Your In-Depth Guide to Buda Castle


by GoWithGuide travel specialist:Peter S.

Last updated : Sep 20, 20229 min read

Considered to be the heart of Budapest’s history, Castle Hill is a 170 meter tall limestone outcrop on the Buda side of the Danube River. The magnificent structure that dominates the southern portion of the hill is Buda Castle - a building of neo-baroque architecture with a multifarious history. It is now the home of the Hungarian National Gallery, the Budapest National Museum, and the Szechenyi National Library. The area around and including the castle is known as the Castle District and is a UNESCO World Heritage site. 

A visit to Buda Castle is part of the quintessential trip to Budapest. To be sure you don’t miss out on anything, get yourself an experienced guide for your personalized group or private tour. Now let’s dig deeper into the history and sights around the castle.


The original castle was constructed by King Bela IV of Hungary between 1247 and 1267. The oldest portions of the castle still standing are from the 14th century, built by Stephen, Duke of Slovenia and younger brother to King Louis I. Under the rule of King Sigismund, the castle was enlarged and significantly fortified. Sigismund was a Holy Roman Emperor who chose Buda Castle as his residence, intending to use it as a symbol of his prominence to other European rulers. The construction in Gothic style took place primarily between 1410 and 1420. King Matthias Corvinus was responsible for the final stage of large-scale building. 

During the Renaissance period, the palace was remodeled in contemporary style. However, in 1529, the Ottoman army besieged Buda, and the palace was badly damaged. In 1541, Buda came under Turkish rule. The palace was used as a barracks, stables, and munitions storage. Otherwise it was left unattended and began to decay. In 1686, a renewed Christian campaign  attempted to recapture the city. The Tower of Stephen, which was being used for gunpowder storage, was struck by a cannonball, and the resulting explosion was said to have caused a wave on the Danube that washed over the opposite shore, swamping artillery batteries and guards.

In the decades after, the palace was in such a state of disrepair that much of it was  demolished in 1715, and a new Baroque style palace was constructed. Though the structure was restored to prominence, the contemporary royalty did not wish to reside there and it became temporarily used as a nunnery, and then a university. In 1791, the Hapsburg  palatine of the Kingdom of Hungary took up residence in the palace. The latter half of the 19th century saw the palace restored under King Franz Joseph. During this time, the cities of Buda, Pest, and Obuda were amalgamated to become Budapest, the capital of Hungary. From 1920 to 1944, the palace became the seat of political life in Hungary. However, the building was to suffer great damage once again at the end of the war when the Soviet Red Army attacked German and Hungarian forces who were using the castle as a final stronghold. 

Since then the castle has been experiencing continued reconstruction projects to restore it to its former grandeur. 

A Tour of Buda Castle

There are various ways to access the castle. During reconstruction periods, tour bus traffic is limited. Recommended as the most scenic and enjoyable way to reach the castle is the Castle Hill Funicular. It is a slow ride up the slope in a funicular that runs like a pendulum, with the descending car pulling up the ascending one. There are fantastic views over the Danube and the Pest side of the river. Other options include elevators such as the one at the beautiful Castle Garden Bazaar at the southern end of the hill, a taxi, tuktuk, or city bus. For our virtual tour, we will use the funicular.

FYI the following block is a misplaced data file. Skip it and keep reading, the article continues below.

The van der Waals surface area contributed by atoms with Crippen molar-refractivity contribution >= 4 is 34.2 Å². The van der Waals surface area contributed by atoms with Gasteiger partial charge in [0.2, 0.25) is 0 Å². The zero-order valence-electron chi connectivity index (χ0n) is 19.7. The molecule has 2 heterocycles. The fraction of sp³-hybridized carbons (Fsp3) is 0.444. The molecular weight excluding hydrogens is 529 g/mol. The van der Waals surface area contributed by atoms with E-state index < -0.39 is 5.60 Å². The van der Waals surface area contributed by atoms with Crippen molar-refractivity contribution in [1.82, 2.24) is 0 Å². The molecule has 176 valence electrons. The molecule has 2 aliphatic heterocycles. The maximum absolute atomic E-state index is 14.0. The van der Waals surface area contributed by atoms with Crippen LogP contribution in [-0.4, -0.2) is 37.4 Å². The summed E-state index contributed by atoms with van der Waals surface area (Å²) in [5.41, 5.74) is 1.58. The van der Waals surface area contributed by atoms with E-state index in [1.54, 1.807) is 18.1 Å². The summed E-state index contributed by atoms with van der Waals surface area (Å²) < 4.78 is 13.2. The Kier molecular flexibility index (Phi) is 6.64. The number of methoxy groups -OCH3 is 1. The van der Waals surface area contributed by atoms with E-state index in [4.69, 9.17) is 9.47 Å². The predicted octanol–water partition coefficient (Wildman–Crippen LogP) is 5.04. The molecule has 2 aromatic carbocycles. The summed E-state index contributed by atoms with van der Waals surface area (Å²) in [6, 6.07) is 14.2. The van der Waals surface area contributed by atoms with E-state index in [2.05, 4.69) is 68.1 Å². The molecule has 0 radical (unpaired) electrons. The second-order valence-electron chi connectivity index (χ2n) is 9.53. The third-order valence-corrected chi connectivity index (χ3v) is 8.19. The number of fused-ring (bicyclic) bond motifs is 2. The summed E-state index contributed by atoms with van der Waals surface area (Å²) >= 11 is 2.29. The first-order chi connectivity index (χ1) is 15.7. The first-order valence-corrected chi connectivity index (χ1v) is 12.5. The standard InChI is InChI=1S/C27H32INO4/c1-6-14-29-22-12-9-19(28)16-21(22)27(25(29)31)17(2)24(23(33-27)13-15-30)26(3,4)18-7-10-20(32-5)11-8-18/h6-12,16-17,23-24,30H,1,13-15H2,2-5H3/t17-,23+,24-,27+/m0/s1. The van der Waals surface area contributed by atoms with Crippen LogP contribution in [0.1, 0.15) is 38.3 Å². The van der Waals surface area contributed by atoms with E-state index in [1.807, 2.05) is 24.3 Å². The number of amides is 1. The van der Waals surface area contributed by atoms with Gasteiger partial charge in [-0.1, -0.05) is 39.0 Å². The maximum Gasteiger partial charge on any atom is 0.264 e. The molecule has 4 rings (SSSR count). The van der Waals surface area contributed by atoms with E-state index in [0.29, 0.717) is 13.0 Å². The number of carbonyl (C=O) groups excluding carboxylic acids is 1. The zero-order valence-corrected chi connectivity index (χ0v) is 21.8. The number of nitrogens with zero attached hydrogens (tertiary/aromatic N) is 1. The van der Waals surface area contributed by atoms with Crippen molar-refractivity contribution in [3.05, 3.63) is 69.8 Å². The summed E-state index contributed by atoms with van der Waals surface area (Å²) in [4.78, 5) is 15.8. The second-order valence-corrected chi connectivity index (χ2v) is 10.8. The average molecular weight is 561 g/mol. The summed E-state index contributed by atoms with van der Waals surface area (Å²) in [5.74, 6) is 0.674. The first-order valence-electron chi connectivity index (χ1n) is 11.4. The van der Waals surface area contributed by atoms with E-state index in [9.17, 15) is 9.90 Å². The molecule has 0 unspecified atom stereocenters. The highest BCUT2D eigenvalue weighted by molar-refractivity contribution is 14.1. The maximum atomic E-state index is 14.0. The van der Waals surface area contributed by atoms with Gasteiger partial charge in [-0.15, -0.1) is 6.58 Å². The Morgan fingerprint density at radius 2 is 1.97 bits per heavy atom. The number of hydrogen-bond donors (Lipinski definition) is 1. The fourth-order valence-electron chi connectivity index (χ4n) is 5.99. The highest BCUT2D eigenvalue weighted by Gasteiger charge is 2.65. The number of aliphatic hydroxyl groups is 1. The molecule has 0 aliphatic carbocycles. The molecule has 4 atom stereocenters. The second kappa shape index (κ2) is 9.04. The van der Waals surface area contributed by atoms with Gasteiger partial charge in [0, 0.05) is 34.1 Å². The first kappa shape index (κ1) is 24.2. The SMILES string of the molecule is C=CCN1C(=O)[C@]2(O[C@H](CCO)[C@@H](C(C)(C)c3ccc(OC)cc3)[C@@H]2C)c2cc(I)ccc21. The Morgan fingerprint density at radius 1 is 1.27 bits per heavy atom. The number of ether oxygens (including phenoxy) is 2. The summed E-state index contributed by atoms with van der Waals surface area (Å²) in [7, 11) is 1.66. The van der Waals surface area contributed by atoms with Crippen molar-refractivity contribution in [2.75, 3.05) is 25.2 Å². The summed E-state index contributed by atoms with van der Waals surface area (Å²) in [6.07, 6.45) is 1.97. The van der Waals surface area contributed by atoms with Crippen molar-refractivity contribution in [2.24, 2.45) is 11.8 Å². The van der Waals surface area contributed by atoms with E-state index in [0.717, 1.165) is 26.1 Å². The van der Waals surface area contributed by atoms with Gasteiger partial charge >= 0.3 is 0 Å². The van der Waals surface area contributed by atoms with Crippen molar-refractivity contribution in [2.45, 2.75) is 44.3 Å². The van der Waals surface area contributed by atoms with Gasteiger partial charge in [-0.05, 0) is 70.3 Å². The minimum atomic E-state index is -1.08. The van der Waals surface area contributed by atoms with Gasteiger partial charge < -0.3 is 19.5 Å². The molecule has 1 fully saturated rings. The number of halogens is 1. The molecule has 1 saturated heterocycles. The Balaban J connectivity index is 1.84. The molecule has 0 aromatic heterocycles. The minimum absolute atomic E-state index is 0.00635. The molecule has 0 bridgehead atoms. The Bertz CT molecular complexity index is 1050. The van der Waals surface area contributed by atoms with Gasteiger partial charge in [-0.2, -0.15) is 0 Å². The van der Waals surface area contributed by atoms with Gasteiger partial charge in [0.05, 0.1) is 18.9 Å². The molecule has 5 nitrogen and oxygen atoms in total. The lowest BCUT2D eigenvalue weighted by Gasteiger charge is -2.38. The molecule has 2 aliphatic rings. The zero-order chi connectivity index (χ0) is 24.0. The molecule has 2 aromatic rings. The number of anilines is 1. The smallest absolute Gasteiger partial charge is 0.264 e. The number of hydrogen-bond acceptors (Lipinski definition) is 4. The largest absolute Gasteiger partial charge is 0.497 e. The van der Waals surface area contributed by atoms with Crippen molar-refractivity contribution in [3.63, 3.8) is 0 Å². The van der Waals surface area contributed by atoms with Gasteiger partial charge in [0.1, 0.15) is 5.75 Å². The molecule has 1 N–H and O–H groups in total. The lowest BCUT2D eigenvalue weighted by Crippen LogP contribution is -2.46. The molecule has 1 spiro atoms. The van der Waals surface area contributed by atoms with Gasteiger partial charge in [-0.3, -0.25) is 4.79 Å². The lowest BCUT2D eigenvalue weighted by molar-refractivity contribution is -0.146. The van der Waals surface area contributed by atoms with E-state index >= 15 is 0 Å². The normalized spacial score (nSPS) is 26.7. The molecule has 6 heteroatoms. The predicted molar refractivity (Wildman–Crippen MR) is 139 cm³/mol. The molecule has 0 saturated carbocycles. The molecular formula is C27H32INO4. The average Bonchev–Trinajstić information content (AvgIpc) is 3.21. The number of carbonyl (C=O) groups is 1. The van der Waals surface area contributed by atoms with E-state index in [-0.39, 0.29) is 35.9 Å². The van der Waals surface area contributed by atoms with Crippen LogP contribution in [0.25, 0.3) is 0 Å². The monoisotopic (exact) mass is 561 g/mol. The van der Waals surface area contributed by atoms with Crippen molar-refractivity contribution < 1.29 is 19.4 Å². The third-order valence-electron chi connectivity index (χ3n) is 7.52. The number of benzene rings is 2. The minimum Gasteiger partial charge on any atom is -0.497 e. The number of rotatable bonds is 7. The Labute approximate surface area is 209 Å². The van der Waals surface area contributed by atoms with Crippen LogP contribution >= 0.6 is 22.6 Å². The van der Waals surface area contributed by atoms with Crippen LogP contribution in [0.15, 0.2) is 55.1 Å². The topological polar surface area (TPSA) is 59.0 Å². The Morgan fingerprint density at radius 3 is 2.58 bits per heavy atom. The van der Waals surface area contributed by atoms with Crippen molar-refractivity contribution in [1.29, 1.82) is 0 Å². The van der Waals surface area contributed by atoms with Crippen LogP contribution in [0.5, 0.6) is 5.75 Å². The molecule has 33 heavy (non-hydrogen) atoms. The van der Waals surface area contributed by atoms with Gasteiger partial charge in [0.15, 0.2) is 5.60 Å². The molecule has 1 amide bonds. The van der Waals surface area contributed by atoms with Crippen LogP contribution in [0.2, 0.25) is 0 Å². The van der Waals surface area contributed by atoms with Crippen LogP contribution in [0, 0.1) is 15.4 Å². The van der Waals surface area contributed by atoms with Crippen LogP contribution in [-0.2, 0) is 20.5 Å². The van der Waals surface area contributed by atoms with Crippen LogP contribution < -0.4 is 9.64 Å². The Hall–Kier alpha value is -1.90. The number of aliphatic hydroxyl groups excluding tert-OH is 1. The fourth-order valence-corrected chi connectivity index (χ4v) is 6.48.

At the top station, there is a statue of the mythical bird, Turul. The turul is an important bird in Hungarian mythology and regarded as the guardian spirit of the Hungarian people. One tale says that in the 9th century, the Turul flew ahead of the migrating Magyars and dropped its sword to indicate where the new kingdom should be established. 

Immediately to your right (north) is Sandor Palace. Built in 1806, this is the office and home of the president of Hungary.  In front of you is Saint Gyorgy Square, and to the left, the impressive building is Castle Palace Building “A”. Walk through the archway on your left and descend the steps on the other side. Here you will see the Fountain of the Fishing Children. Continue along the walking path with the building to your right until you reach the statue of Prince Eugene of Savoy. He helped liberate the region from 150 years of Turkish occupation and also prevented conquest from the French.

At the statue, you will be able to pass through an archway to the other side of the building. The open space here is Hunyadi Court. At the court, you can see one of the most famous and beautiful fountains in Hungary. This is the Matthias Fountain depicting King Matthias on a hunt. There is a secret love story here as well. When King Matthias went out incognito in order to see the affairs of his kingdom, he met a young peasant woman, Beautiful Little Helen (Szep Ilonka), and the two fell in love at first sight. However, when she learned he was king and recognized that they could never be married, she died of a broken heart. The fountain includes many details, including the figure of Szep Ilonka on the right.

The structure behind the fountain is the domed building of the palace. This is the National Gallery of Hungary which exhibits works by some of Hungary’s most famous painters. It is open from Tuesdays to Sundays. Entrance is free, though some exhibits may require a fee. Behind  the building is a large courtyard and two more large buildings. One is the National Szechenyi Library. It is the largest library in Hungary and has a phenomenal collection of works, including nearly two thousand books from the first year of book printing, and over 8,000 books printed prior to 1711. The library is open Monday to Saturday, but some parts  may be closed at times due to reconstruction.